Toast Ale is beer that reduces food waste by using leftover bread that is otherwise thrown out. To tell us more is Madeline Holtzman of Toast Ale.

Tom Appel of Consumer Guide Automotive shares a test drive of the Kia Niro hybrid crossover.


The Farm Bill and food waste/Plastic-eating caterpillars

June 9, 2017

The United States spends 218 billion dollars each year on food that is never eaten while one in seven Americans faces food insecurity. This is part of a new report on food waste from the Harvard Law School Food Law and Policy Clinic. To help us understand how we can improve our food system in the US is Christina Rice, one of the authors of the report.

Plastic bags are being used every year by the trillions. There have been lots of efforts made to reduce the amount of plastic we produce, but what about all of it that’s already there?  Paolo Bombelli with the University of Cambridge is co-author of a new paper about how a certain insect larvae could be part of the answer.


Green Builder Reader Survey/Wild Earth Guardians

May 31, 2017

Saving energy tops the list of more and more people who are improving their homes and for the people who do the work to improve them. The latest issue of Green Builder magazine surveyed contractors and other green pros about who’s best when it comes to lights, water heaters, deck materials and other stuff used in building and improving homes. Joining us is CEO Sara Gutterman.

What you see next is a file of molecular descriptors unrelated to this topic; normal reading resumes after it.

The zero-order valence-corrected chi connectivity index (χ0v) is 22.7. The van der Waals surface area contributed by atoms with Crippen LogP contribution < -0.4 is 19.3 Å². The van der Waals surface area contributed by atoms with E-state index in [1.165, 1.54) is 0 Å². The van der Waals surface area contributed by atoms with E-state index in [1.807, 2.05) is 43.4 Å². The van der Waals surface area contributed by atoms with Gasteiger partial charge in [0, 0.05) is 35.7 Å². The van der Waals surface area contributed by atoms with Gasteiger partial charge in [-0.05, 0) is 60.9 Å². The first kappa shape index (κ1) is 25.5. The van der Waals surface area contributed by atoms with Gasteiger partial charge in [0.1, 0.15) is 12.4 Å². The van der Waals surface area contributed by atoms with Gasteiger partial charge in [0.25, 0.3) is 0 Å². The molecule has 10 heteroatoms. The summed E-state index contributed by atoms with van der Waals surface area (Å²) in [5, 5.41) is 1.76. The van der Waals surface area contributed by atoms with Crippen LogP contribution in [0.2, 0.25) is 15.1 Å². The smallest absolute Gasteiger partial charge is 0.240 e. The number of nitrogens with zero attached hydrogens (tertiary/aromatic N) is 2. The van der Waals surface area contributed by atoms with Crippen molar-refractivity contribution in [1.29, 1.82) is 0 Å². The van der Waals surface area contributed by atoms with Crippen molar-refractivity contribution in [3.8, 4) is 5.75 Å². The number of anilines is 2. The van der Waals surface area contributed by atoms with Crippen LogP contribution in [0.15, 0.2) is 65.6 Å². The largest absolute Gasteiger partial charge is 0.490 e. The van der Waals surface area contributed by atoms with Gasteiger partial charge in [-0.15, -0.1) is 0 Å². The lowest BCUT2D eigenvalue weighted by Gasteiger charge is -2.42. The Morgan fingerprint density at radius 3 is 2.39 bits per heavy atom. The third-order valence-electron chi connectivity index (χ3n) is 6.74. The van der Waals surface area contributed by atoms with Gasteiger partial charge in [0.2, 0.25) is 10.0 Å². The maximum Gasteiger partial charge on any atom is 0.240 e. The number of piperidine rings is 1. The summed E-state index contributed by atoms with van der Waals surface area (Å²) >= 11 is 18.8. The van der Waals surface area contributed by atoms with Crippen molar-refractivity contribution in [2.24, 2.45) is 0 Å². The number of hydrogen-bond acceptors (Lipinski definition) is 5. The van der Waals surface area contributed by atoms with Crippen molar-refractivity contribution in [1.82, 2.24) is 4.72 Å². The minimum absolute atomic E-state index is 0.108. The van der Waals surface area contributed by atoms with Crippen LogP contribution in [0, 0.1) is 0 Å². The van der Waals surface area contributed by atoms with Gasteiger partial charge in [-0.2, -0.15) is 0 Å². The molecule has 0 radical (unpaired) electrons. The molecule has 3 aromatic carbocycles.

More than half of all marine species may be at risk of extinction by within the next 100 years unless we make significant conservation efforts. That’s according to the organization WildEarth Guardians, which has been making a lot of those efforts including helping the six types of fish which were just added to the list of protected species by the Endangered Species Act. Joining us is Bethany Cotton from Wild Earth Guardians.


Glacier National Park glaciers disappearing/Floating nuclear power plants

May 26, 2017
The glaciers of Glacier National Park in Montana could be gone in our lifetime. A report from the US Geological Survey says they’ve already
shrunk by 40 percent in the last 50 years. Daniel Fagre’s a research ecologist with the USGS’s Northern Rocky Mountain Science Center
says their fate is sealed and they’ll be gone in the coming years.
There’ve been reports of floating nuclear power plants being developed by China in order to power islands in the South China Sea. Are these